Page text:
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Drug Control: National Policies

Dr. A.C. Germann, Professor Emeritus
Department of Criminal Justice
California State University, Long Beach

     While teaching a course on drug abuse and the law to pre-service students and working practitioners, it was obvious to me, as might be expected, that the level of sophistication about drug use and abuse varied from the naively ignorant to the superbly informed. Many well intentioned government publications accurately describe harmful addictive drug abuse, and support blanket repression and zero tolerance of many widely used substances. This results in the incarceration of many violent and non-violent, addicted and non -addicted, dangerous and cooperative offenders. Today, a reassessment of current drug policy is widely debated, and the criminal justice system subjected to critical policy analysis in terms of its basic effectiveness and fairness.

     We need adult, serious, balanced, and dignified coverage of information that is not distorted, paranoid, self-serving, politicized, or seriously misleading. If the ears of all the people in the nation who had ingested illicit substances in the past six months were to turn bright green for one whole week, the nation would be amazed, confused, astounded, and quickly taught something very important as they identified friends, relatives, neighbors, doctors, lawyers, accountants, priests, nuns, ministers, rabbis, soldiers, policemen, firemen, military personnel, businessmen, teachers, students, politicians, respected policy makers, administrators, supervisors, and workers from a variety of private and government institutions everywhere. The nation could, reasonably, come to realize that there is such a thing as useful, pleasurable and responsible drug use, as well as useless, damaging and irresponsible drug abuse.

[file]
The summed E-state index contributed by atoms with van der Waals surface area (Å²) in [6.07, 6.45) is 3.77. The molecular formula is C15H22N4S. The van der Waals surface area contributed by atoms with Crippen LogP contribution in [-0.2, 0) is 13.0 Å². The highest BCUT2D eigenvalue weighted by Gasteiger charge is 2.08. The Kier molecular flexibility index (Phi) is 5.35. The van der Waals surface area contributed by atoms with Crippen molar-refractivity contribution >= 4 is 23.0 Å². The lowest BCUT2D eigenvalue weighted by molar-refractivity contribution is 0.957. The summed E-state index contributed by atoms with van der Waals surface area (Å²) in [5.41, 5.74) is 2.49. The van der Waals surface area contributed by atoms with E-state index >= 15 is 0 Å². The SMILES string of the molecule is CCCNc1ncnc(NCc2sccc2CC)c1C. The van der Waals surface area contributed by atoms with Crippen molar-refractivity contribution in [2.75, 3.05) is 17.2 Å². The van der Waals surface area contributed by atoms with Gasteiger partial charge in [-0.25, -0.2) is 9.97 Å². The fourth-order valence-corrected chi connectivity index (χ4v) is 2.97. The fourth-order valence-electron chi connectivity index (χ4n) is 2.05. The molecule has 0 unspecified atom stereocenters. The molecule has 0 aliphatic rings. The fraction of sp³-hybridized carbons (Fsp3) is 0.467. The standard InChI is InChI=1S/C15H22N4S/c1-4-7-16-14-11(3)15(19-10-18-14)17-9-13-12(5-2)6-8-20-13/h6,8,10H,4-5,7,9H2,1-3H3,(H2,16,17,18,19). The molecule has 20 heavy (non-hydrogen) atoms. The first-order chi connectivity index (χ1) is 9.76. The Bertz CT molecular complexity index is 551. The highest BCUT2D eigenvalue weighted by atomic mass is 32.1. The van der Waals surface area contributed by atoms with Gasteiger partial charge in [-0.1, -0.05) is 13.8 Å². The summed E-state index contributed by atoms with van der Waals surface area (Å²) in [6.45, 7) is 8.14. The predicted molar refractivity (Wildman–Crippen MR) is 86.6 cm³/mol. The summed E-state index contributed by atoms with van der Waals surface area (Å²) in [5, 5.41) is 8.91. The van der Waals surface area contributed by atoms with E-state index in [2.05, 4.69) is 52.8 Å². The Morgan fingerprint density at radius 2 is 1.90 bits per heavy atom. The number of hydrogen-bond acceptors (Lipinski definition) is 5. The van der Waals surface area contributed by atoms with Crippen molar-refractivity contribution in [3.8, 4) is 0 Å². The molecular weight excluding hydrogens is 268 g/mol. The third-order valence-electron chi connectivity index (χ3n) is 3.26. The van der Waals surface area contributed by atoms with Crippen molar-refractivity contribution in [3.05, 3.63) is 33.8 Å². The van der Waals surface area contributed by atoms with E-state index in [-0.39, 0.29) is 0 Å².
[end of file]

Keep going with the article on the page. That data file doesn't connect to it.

It is a national embarrassment that many of our approaches to drug use and drug abuse remain so puerile, ignorant, and vindictive. We need truthful information about responsible drug use and irresponsible drug abuse, of both licit and illicit drugs. We need alternatives to the repressive and demonizing uses of police, prosecution, and prison, and to consider reasoned and compassionate uses of education treatment, and rehabilitation. And we need all media professionals to probe the reliability of drug data sources, and to refuse to write or print questionable, exaggerated, anachronistic, self-serving material. Such alternatives would clearly demonstrate that the current policies of zero tolerance are counterproductive, worsen a horrible situation, waste public monies, corrupt agencies, and serve only the interests of the drug conglomerates, the prison-criminal justice industrial complex, and unfair agency forfeiture acquisitions.

     The repetitive refrain "We need to hire more police, pass tougher laws, get tougher judges, pass longer sentences, and build more jails and prisons" is a popular and addictive ditty, but unrealistic and self-defeating, and only a politically mandated "loyalty oath." We seem unable to learn from the painful history of alcohol prohibition, filled with violence and corruption.

     The informed person is in a position to bring light where there is darkness, hope where there is frustration, and compassion where there is coldhearted indifference. Courage and confidence can lead the nation to rational recovery from a national disgrace, and lead the world to more humane control policies, while at the same time changing and outmoded "national war on drugs" to an "international teaching concerning drug use and abuse.